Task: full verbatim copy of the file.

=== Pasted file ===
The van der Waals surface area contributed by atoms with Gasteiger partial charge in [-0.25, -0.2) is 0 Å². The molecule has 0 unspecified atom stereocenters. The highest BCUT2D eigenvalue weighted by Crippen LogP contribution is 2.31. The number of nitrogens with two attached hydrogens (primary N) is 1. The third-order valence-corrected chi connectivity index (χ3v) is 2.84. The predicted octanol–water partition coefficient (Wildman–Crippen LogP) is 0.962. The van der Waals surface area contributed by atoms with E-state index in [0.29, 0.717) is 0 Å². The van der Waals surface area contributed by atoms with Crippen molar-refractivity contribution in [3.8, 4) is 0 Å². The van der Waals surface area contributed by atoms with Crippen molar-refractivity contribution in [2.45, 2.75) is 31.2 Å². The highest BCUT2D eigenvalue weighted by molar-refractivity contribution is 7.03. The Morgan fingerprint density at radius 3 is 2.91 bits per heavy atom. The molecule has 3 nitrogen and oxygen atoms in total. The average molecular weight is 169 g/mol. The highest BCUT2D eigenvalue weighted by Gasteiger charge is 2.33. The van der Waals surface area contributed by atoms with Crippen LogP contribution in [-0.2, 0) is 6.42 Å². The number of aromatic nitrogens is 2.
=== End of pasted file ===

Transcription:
The van der Waals surface area contributed by atoms with Gasteiger partial charge in [-0.25, -0.2) is 0 Å². The molecule has 0 unspecified atom stereocenters. The highest BCUT2D eigenvalue weighted by Crippen LogP contribution is 2.31. The number of nitrogens with two attached hydrogens (primary N) is 1. The third-order valence-corrected chi connectivity index (χ3v) is 2.84. The predicted octanol–water partition coefficient (Wildman–Crippen LogP) is 0.962. The van der Waals surface area contributed by atoms with E-state index in [0.29, 0.717) is 0 Å². The van der Waals surface area contributed by atoms with Crippen molar-refractivity contribution in [3.8, 4) is 0 Å². The van der Waals surface area contributed by atoms with Crippen molar-refractivity contribution in [2.45, 2.75) is 31.2 Å². The highest BCUT2D eigenvalue weighted by molar-refractivity contribution is 7.03. The Morgan fingerprint density at radius 3 is 2.91 bits per heavy atom. The molecule has 3 nitrogen and oxygen atoms in total. The average molecular weight is 169 g/mol. The highest BCUT2D eigenvalue weighted by Gasteiger charge is 2.33. The van der Waals surface area contributed by atoms with Crippen LogP contribution in [-0.2, 0) is 6.42 Å². The number of aromatic nitrogens is 2.